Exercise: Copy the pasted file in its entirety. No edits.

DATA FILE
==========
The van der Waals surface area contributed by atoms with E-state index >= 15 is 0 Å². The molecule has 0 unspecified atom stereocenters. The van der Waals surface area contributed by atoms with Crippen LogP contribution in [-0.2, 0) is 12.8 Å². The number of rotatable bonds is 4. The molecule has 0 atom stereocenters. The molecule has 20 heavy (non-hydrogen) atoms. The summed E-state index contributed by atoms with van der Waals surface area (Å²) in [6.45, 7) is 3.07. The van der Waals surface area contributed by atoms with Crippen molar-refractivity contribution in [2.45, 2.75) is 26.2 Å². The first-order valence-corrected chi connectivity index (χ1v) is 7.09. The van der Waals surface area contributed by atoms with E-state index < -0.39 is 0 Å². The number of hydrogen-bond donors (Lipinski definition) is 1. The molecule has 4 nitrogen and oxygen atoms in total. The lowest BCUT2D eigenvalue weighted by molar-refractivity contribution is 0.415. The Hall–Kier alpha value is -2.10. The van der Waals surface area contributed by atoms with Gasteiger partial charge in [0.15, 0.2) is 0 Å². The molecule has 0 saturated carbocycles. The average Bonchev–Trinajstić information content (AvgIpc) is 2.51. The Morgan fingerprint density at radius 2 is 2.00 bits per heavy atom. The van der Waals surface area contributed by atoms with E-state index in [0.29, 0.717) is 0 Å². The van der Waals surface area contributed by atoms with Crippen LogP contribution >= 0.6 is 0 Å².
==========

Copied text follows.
The van der Waals surface area contributed by atoms with E-state index >= 15 is 0 Å². The molecule has 0 unspecified atom stereocenters. The van der Waals surface area contributed by atoms with Crippen LogP contribution in [-0.2, 0) is 12.8 Å². The number of rotatable bonds is 4. The molecule has 0 atom stereocenters. The molecule has 20 heavy (non-hydrogen) atoms. The summed E-state index contributed by atoms with van der Waals surface area (Å²) in [6.45, 7) is 3.07. The van der Waals surface area contributed by atoms with Crippen molar-refractivity contribution in [2.45, 2.75) is 26.2 Å². The first-order valence-corrected chi connectivity index (χ1v) is 7.09. The van der Waals surface area contributed by atoms with E-state index < -0.39 is 0 Å². The number of hydrogen-bond donors (Lipinski definition) is 1. The molecule has 4 nitrogen and oxygen atoms in total. The lowest BCUT2D eigenvalue weighted by molar-refractivity contribution is 0.415. The Hall–Kier alpha value is -2.10. The van der Waals surface area contributed by atoms with Gasteiger partial charge in [0.15, 0.2) is 0 Å². The molecule has 0 saturated carbocycles. The average Bonchev–Trinajstić information content (AvgIpc) is 2.51. The Morgan fingerprint density at radius 2 is 2.00 bits per heavy atom. The van der Waals surface area contributed by atoms with E-state index in [0.29, 0.717) is 0 Å². The van der Waals surface area contributed by atoms with Crippen LogP contribution >= 0.6 is 0 Å².